Elizabeth And The Catapult: Childhood’s End

Elizabeth And The Catapult’s Keepsake is part memoir, part dream journal—and all rejuvenating

Keepsake (Compass), Elizabeth Ziman’s fourth record, began when her landlord was considering jacking up the rent and she had to move across the street into a tiny apartment, far away from her recording gear and the baby grand piano on which she loved to write. Or it began when she started keeping a dream journal, writing down snippets of visions in the middle of the night, or first thing in the morning on awakening. Or it began when she started leafing through old journals and diaries, little half-finished snatches of lyrics and couplets and freewriting, and tried to see if she could shape them through to some kind of completion.

Well, who’s to say where anything begins or ends? But for Ziman, who records as Elizabeth And The Catapult, Keepsake was definitely a milestone record—the end of one thing, and the beginning of something else.

“That was the reason I called it Keepsake,” says Ziman, an ebullient and thoughtful conversationalist, from her studio/loft in NYC (the landlord relented; Ziman’s back home). “I was sitting across the street from my building, looking back at it, trying to imagine what it would be like not living there anymore. I’d started having all these bizarre kinds of anxious dreams about being in an unfamiliar place. I’d recently come across all these writings from when I was a kid, and all these unfinished lyrics and poems. When I began writing the lyrics for this record, they came out as distorted memories of the past. And the songs ended up being about memories and expectations, the ways we try to rework the past.”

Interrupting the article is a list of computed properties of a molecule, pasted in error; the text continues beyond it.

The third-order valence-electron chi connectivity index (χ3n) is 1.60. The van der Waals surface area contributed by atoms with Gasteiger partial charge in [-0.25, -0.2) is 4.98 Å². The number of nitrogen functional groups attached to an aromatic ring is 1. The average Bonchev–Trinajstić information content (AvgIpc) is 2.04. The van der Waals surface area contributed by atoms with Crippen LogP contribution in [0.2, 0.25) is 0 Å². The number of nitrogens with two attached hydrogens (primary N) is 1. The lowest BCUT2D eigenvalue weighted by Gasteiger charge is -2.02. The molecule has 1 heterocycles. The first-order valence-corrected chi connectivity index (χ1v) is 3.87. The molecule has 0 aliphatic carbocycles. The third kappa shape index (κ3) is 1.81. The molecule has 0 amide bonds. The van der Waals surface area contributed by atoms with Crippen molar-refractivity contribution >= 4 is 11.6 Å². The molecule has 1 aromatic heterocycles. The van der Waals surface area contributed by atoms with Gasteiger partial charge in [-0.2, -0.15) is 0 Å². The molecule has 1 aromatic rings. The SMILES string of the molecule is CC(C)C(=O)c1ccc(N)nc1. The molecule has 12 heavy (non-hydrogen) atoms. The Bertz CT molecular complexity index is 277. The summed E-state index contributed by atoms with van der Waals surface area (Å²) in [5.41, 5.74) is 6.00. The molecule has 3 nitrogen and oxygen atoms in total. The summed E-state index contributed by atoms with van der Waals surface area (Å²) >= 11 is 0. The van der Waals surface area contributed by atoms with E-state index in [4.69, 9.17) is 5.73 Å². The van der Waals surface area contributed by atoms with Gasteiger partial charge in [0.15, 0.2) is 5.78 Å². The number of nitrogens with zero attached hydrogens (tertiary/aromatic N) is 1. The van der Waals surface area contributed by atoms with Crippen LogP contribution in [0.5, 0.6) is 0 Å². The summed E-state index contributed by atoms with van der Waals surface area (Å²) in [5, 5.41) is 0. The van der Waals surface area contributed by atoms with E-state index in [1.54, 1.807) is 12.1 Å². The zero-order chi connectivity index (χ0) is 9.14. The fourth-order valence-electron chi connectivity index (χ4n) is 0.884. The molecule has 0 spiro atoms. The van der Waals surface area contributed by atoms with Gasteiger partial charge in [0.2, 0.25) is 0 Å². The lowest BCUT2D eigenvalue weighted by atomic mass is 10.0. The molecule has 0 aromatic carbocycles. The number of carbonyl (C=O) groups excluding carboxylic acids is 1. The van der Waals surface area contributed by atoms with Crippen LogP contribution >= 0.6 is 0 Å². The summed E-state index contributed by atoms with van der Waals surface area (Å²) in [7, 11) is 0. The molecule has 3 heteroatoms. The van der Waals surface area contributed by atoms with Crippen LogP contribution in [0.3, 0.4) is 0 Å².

Every time you make an album, Ziman says, you’re freezing a moment of your perceptive history: “Making a record immortalizes your memories. Even if they’re skewed.” As the lyrics for Keepsake came together, Ziman found herself layering current memories and perceptions atop ones written down by her younger self. The result is a densely layered song cycle in which youth speaks ahead to experience, and experience looks back forgivingly on the indiscretions and passions of youth. Sometimes the lines get hopelessly crossed. “Mea Culpa,” a filigreed piano-driven tale of screwed-up folks trying, or refusing, to apologize to people they’ve hurt, is emblematic of the desire to make sense of the past that permeates the album: “There’s plenty more bad mistakes for us to make before we come undone/Plenty more bad mistakes for us to make, it’s our idea of fun.”

“The songs that came out of that period (living across the street) mostly had to with falling down, and figuring out not only how to not fear falling but actually daring yourself to fall, because you’re getting pretty good at it.” Ziman laughs as she chases the thought. “There’s nothing that feels worse; but this is who we are, this is what we have to do. Don’t worry so much about falling gracefully. You’re kinda clumsy, so you might as well think of it as empowering. You’re not scared of it anymore.”

The video for leadoff single “Underwater,” directed by portrait artist Meredith Adelaide, visualizes that theme—a long depiction of Ziman coming through a period of introspection, worry and gradual creativity, finally ending up on the roof of her apartment surrounded by a gang of friends, dancing around happily with glow sticks.

“That was what I had done in those old journals, too,” says Ziman; “I’d be writing about running around with my friends in the neighborhood park, but even at the time I was fictionalizing it, almost like we were kings and queens running through the woods. Some of the record is very autobiographical and real, and some are fictionalized memories, and some are me trying to work through the shame and guilt that haunts us all, through made-up characters. ‘Ambrosia,’ which I recorded at my apartment, was one that I thought summed it all up—the mother who’s dying and tries to get her family to celebrate it instead of mourning. That song’s really about how to make the best of loss. These are the things that are important, right? And that song became a keepsake of this time. We keep coming to terms with the past. Over and over.”

—Eric Waggoner

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